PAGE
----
After his ordination, Wilson devoted himself to parish ministry at St. Adalbert Church in Cleveland. Following a few years of service, Wilson decided to further his education and moved to Washington, D.C. where he attended Catholic University and received master’s degrees in Library Science and Spirituality. After a brief time working as a librarian, he returned to parish ministry. This time, he visited parishes around the country—mainly in California. While on the West Coast, Wilson took part in the formation of the Province of the Pacific, and is credited for his work in entering new cultural communities in the area. After several years of this missionary work, Wilson returned to Ohio at the age of 78 and served as a senior associate pastor of St. Mark Church in Cincinnati, Ohio. While there, he was known for presiding at healing masses and bringing the Black Consciousness movement to his parish. In 2009 he began ministry at the Sorrowful Mother Shrine in Bellevue, Ohio, which is sponsored by the Missionaries of the Precious Blood. Sadly, Reverend Wilson passed away at the age of 88 on March 30, 2017 in Cleveland, OH. He is buried at Calvary Cemetery in Cleveland (Section 92, Lot 1301C, Grave 2).

Reverend Gene Wilson was known for his cheerful and joyful attitude, and his deep dedication to Christ and the Holy spirit. As the first African American to be ordained a priest in the Diocese of Cleveland, he helped pave the way for countless other men pursuing the priesthood. His life proves to us all what a large impact an individual can make on their community.

Information from: http://cpps-preciousblood.org/2017/03/fr-gene-wilson-c-pp-s-1928-2017/

Post written by Katie Karpinski

Memorial Day: Honoring Those Who Lost Their Lives In Service

 

Memorial Day

Memorial Day is a day dedicated to remembering the lives lost while serving in the military. First called Decoration Day, this holiday was established after the Civil War to decorate graves with flowers. The Catholic Cemeteries Association takes pride in honoring those who gave their lives in service, and we respect the contributions they made for our country. We are proud to have buried many Medal of Honor recipients here at our cemeteries; two of them even buried right next to each other at Calvary Cemetery. Follow the links to learn more about these respected individuals.

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William Foster

John R. Towle

Celebrate this day by praying for all those who lost their lives in service.

“O God, by whose mercy the faithful departed find rest, look kindly on your departed veterans who gave their lives in the service of their country. Grant that through the passion, death, and resurrection of your Son they may share in the joy of your heavenly kingdom and rejoice in you with your saints forever. We ask this through Christ our Lord. Amen.”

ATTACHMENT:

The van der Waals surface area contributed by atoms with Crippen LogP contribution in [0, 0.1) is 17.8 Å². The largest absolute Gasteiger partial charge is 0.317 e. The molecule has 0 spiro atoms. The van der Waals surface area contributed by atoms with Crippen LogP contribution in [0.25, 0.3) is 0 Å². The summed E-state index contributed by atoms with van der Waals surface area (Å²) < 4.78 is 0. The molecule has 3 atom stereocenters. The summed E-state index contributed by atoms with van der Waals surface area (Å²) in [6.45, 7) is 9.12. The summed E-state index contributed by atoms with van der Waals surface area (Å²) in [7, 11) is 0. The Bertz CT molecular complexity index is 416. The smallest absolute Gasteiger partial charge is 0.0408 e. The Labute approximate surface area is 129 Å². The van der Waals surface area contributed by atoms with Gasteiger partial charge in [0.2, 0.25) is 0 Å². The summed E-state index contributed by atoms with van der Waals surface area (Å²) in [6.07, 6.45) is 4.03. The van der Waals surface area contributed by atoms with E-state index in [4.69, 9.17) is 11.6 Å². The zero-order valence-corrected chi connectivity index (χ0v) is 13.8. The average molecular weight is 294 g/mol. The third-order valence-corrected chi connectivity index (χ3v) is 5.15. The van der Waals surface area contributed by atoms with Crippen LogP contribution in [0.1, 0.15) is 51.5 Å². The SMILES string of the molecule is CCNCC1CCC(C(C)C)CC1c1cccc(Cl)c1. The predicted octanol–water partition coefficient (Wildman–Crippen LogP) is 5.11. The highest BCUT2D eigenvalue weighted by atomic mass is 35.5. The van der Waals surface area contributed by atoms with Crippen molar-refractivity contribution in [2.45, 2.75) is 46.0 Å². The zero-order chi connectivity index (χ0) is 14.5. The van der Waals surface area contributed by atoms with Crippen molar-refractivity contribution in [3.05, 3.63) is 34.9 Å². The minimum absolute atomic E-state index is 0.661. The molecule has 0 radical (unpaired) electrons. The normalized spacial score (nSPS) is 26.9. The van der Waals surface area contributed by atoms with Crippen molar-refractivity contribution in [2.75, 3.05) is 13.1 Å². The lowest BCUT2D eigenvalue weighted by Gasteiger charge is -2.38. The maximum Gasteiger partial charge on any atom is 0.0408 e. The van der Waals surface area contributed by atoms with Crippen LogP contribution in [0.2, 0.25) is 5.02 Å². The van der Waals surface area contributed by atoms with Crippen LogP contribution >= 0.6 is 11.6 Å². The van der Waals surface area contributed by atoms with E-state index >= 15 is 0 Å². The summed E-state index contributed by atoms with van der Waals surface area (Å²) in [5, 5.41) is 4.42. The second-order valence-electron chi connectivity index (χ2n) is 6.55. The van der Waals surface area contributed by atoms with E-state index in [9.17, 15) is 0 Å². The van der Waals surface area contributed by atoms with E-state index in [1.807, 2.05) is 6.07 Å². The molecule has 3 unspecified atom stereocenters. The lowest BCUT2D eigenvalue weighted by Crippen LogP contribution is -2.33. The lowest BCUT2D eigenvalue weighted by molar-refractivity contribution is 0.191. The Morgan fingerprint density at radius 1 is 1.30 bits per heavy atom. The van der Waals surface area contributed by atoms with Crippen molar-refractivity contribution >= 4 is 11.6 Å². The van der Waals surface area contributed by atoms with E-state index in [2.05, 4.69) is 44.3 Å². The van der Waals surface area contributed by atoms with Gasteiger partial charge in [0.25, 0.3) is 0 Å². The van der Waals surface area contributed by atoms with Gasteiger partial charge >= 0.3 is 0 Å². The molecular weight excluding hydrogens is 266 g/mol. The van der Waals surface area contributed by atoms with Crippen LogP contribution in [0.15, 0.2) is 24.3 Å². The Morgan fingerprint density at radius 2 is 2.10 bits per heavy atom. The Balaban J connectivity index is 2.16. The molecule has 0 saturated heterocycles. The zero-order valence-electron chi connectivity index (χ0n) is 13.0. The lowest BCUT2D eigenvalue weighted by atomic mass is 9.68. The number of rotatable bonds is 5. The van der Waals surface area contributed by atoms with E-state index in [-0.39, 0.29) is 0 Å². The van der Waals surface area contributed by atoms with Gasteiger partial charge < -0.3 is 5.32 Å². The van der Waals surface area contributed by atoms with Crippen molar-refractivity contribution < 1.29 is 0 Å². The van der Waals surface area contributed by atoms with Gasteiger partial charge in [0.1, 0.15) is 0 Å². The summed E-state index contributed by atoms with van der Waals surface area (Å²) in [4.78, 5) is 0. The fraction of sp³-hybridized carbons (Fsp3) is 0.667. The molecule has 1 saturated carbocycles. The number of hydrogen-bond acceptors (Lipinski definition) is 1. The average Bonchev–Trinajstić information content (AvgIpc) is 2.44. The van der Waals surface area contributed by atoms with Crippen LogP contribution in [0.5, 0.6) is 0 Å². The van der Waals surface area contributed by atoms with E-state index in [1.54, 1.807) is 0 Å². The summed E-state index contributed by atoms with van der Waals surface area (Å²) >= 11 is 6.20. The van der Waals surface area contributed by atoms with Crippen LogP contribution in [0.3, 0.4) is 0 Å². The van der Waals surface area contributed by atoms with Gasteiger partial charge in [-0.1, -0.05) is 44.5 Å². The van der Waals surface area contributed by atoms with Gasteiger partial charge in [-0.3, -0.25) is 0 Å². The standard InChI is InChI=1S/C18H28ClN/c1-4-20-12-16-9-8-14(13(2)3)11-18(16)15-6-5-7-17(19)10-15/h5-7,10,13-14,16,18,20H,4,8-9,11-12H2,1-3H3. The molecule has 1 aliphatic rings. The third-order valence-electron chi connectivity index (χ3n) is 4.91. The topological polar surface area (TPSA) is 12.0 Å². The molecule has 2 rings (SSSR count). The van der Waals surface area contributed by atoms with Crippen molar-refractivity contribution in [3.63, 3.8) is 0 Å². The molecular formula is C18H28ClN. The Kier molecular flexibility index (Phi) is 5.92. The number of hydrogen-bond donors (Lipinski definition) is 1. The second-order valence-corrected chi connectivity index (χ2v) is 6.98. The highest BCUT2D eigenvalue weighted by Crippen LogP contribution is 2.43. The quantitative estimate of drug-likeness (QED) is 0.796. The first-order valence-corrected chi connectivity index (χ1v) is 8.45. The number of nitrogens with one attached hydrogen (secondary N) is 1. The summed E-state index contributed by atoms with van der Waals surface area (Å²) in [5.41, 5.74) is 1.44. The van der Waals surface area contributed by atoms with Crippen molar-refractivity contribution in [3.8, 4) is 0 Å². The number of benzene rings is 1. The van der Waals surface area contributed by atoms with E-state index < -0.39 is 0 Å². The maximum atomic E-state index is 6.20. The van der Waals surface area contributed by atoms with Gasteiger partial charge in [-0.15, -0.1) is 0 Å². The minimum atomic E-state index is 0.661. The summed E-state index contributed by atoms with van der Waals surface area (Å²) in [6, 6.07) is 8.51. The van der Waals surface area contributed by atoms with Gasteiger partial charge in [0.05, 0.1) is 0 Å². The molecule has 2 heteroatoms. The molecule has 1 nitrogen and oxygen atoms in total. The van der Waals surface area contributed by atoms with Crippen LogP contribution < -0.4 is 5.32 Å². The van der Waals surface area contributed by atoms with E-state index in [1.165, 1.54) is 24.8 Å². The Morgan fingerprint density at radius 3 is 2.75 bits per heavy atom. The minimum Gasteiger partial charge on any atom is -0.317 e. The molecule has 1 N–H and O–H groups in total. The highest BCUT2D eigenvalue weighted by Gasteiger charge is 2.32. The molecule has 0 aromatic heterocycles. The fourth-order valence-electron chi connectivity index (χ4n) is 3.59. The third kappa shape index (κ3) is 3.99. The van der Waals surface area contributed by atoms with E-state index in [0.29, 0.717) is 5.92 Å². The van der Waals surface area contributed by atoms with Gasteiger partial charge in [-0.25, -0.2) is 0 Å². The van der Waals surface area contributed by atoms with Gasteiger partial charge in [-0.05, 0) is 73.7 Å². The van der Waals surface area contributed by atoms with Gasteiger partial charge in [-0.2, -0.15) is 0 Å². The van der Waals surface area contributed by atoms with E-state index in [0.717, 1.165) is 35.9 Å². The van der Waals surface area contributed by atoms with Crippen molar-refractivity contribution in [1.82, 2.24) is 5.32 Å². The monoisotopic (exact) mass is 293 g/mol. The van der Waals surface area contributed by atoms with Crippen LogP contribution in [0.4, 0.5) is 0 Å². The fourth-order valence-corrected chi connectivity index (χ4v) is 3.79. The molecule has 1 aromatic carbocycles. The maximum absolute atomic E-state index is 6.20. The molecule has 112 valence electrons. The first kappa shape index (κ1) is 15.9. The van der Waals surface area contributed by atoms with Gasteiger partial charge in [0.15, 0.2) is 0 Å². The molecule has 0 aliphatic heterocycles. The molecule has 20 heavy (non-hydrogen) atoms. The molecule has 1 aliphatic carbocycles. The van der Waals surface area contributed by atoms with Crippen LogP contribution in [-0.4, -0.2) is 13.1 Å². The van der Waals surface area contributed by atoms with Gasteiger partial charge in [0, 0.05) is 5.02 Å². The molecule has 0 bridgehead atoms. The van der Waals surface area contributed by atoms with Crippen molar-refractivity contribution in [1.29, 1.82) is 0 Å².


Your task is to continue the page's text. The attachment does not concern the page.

Prayer gathered from: https://www.catholic.org/prayers/prayer.php?p=1452 

Post written by Mike Freiberg

 

 

 

Saint Hannah: An Example of Faithful Trust and Prayer

Sometimes God places us in unpredictable and confusing situations. Blessed with the sacrament of marriage at young age, Hannah had no idea that she would experience trouble conceiving. As one of the select handful of saints featured in the Bible, Hannah’s story is one of true faith and devotion to God.

After being married to Elkanah, the couple soon learned that Hannah was unable to bear children. As result, Elkanah took a second wife named Peninnah. Peninnah and Elkanah had several children together. Despite his relations with Peninnah, Elkanah remained devoted to Hannah. One day, Hannah became so upset over her inability to conceive a child that she began to pray and weep openly, begging God to give her a child. She vowed that if God gifted her with a son that she would ensure her son dedicated his life to God’s work.

Sure enough, Hannah soon conceived a son whom she named Samuel, which literally translates to “God Heard.” Samuel would become the high priest who would crown both King Saul and Kind David, who contributed greatly to the narrative of Christianity.

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Saint Hannah with her son, Samuel

Saint Hannah continues to be the patron saint of married couples without children, and couples who struggle with infertility. While miracles like hers are rare, Hannah’s story reminds us yet again of the awesome and all-powerful will of God. His plan is far more than we can ever comprehend, and His timing is always perfect. If you find yourself in a similar situation as Hannah, or in an equally difficult situation, turn to her example of complete openness and dependence on God. Take a look at Hannah’s prayer below. Instead of praying it exactly, insert your own name, your own intentions, and your own desires. God may surprise you with His answer.